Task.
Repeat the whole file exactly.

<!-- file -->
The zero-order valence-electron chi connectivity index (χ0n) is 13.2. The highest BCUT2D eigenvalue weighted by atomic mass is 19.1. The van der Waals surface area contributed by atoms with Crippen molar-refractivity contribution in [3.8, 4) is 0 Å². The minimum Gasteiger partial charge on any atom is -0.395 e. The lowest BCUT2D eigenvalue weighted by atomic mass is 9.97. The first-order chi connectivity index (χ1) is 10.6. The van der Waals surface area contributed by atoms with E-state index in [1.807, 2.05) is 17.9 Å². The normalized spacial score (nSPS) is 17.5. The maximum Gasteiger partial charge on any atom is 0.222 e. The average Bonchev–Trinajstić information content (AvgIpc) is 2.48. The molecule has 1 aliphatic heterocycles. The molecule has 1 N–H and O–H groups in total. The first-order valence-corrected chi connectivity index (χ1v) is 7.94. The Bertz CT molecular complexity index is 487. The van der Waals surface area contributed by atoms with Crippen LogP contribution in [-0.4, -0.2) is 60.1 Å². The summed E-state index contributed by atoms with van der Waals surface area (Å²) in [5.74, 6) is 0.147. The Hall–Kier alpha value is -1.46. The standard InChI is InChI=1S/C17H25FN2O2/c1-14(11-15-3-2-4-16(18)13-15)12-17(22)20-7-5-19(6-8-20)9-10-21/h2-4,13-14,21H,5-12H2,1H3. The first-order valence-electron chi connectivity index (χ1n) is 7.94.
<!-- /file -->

The zero-order valence-electron chi connectivity index (χ0n) is 13.2. The highest BCUT2D eigenvalue weighted by atomic mass is 19.1. The van der Waals surface area contributed by atoms with Crippen molar-refractivity contribution in [3.8, 4) is 0 Å². The minimum Gasteiger partial charge on any atom is -0.395 e. The lowest BCUT2D eigenvalue weighted by atomic mass is 9.97. The first-order chi connectivity index (χ1) is 10.6. The van der Waals surface area contributed by atoms with E-state index in [1.807, 2.05) is 17.9 Å². The normalized spacial score (nSPS) is 17.5. The maximum Gasteiger partial charge on any atom is 0.222 e. The average Bonchev–Trinajstić information content (AvgIpc) is 2.48. The molecule has 1 aliphatic heterocycles. The molecule has 1 N–H and O–H groups in total. The first-order valence-corrected chi connectivity index (χ1v) is 7.94. The Bertz CT molecular complexity index is 487. The van der Waals surface area contributed by atoms with Crippen LogP contribution in [-0.4, -0.2) is 60.1 Å². The summed E-state index contributed by atoms with van der Waals surface area (Å²) in [5.74, 6) is 0.147. The Hall–Kier alpha value is -1.46. The standard InChI is InChI=1S/C17H25FN2O2/c1-14(11-15-3-2-4-16(18)13-15)12-17(22)20-7-5-19(6-8-20)9-10-21/h2-4,13-14,21H,5-12H2,1H3. The first-order valence-electron chi connectivity index (χ1n) is 7.94.